On 1 July, 2019 the Victorian Government introduced the portable long service scheme in Victoria.
Basically, the scheme means Victorians working in the cleaning, community services or security industries can now access long service leave after seven years of continuous service.
The ‘portable’ part comes into it because employees carry the benefit with them to their next position within the industry.
Therefore, eligibility for the scheme isn’t dependent upon having worked any length of time with a single employer
Employer contributions, set at a rate of 1.8 per cent of normal wages for cleaning and security roles (1.65 per cent for community services), will be collected into a fund managed by the Portable Long Service Benefits Authority, a Victorian Government Department.
Once eligible, employees must then make a claim to access the benefit. It must be claimed within four years of an employee reaching eligibility or the benefit will be “absorbed” into the fund.
To comply with the scheme, all contractors need to have registered by September 30, 2019. They are then required to pay the employer levy and submit a quarterly return, the first of which is due this month (October 2019).
On the surface, it all sounds like a great idea. It certainly acknowledges some of the very real challenges for long-term workers who are employed in these industries.
But upon closer inspection, I’m not convinced some elements of the scheme stand up to scrutiny. In fact, you could drive a fully loaded cleaning cart through some of the holes in this scheme, so excuse me while I get up on my soapbox (pun intended).
In my opinion there are four main problems:
- Many employees don’t work in the cleaning industry long enough to collect the benefit
At Realcorp, we estimate 95 per cent of our current staff will leave the cleaning industry within the next seven years.
You see, the majority of cleaning positions are taken as a steppingstone for those working their way through an education (something we strongly support and encourage), or stopgap employment until an employee finds a more engaging role elsewhere.
So, what happens to all the contributions Realcorp makes on those inevitably ineligible employees’ behalf?
It just sits there until ultimately (after four years) the Long Service Leave Authority keep the money. Those employees will never have the opportunity to collect their money from their Portable Service Leave fund.
- It’s too late for the extra costs to be incorporated into existing long-term contracts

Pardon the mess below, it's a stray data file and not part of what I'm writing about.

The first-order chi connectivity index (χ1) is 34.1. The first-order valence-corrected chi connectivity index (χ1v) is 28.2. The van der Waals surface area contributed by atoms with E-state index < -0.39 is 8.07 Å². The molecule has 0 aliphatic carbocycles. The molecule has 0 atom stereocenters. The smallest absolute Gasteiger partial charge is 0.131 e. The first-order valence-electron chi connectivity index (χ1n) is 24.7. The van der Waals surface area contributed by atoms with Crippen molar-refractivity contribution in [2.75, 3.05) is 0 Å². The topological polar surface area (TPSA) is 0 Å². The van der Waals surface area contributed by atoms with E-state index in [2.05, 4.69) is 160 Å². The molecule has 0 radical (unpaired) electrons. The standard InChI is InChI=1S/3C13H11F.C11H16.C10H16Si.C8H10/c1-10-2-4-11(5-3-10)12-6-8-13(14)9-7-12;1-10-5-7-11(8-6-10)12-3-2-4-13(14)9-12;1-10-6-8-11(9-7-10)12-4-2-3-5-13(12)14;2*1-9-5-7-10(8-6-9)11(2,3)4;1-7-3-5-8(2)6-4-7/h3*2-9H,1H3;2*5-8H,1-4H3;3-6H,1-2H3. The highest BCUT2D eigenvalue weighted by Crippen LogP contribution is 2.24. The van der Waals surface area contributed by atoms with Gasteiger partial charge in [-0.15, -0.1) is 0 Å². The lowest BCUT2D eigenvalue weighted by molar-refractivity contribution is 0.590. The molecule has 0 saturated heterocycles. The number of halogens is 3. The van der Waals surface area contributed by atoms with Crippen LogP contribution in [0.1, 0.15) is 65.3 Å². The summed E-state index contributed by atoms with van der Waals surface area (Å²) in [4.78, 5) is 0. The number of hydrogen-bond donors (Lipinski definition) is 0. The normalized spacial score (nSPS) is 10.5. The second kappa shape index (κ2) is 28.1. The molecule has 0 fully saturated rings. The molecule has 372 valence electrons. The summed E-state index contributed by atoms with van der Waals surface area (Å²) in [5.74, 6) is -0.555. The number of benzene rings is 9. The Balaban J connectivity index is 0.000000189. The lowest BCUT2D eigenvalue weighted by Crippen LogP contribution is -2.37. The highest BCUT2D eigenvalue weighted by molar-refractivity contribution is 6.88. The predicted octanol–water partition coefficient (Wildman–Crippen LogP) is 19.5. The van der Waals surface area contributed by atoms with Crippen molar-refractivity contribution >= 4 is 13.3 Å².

The terms of many medium to long-term contracts have already been locked in. That means that the costs associated with those contracts have suddenly increased, with no way to offset them. That’s going to hit employers where it hurts – right in the bottom line.
- It affects all honest employers’ ability to stay competitive
Unfortunately, there are plenty of dodgy operations out there who underpay their staff with no regard to the Cleaning Services Award and offer cleaning services at rock-bottom prices.
The additional employment on-costs associated with the scheme will make it even harder for ethical employers like Realcorp, who pay their staff a fair wage, to compete.
- It makes it harder to offer services at rates the market will accept
These same honest employers have already had to accommodate rising award rates in recent years (at a rate above inflation). A fair wage is now made up of award rate + superannuation + long service leave + on-costs like work cover and payroll tax.
Somewhere in there we must also add some margin to keep our businesses afloat. With the constant threat of a recession hanging over our heads (as well as those less honourable competitors driving down price expectations), will the market accept the prices contractors will need to charge in order to fairly remunerate staff?
It occurs to me that while, in theory, the Portable Long Service Benefits Authority has attempted to close a gap for a potentially vulnerable group of workers, they’ve ended up only really benefitting themselves, while encouraging dodgy operations to continue their practices because it’s even more expensive now to do otherwise.
A better solution
I believe the resources and energy of the authority would be far better spent on enforcement of the existing award rates, ensuring that all cleaning staff are paid fairly.
Indeed, I am all for cleaning companies having to lodge quarterly data on staff hours and pay. I hope that some efforts are put into examining that data and running exception reports that would expose those not paying award rates.
This would benefit everyone:
- Workers would be more likely to be paid fairly
- Ethical employers can remain competitive in the market
- The Victorian Government could collect higher income taxes from individuals and increased amounts of GST (due to higher contract values).
As for the rogue contractors who ignore the award, perhaps the authority could use the fines they collect from policing them to fund their long service scheme?
We would love to hear your thoughts on the new portable long service leave scheme. Will the market tolerate such a price adjustment?
Is this another lever which increases the competitive gap between companies who pay fairly vs those who sub-contract and ignore the award? Is cleaning a ‘career profession’ where staff typically achieve long service?
John Reale is founder and managing director of Realcorp Commerical Cleaning. Realcorp service facilities managers, owners corporations and offices across metropolitan Melbourne and regional Victoria.
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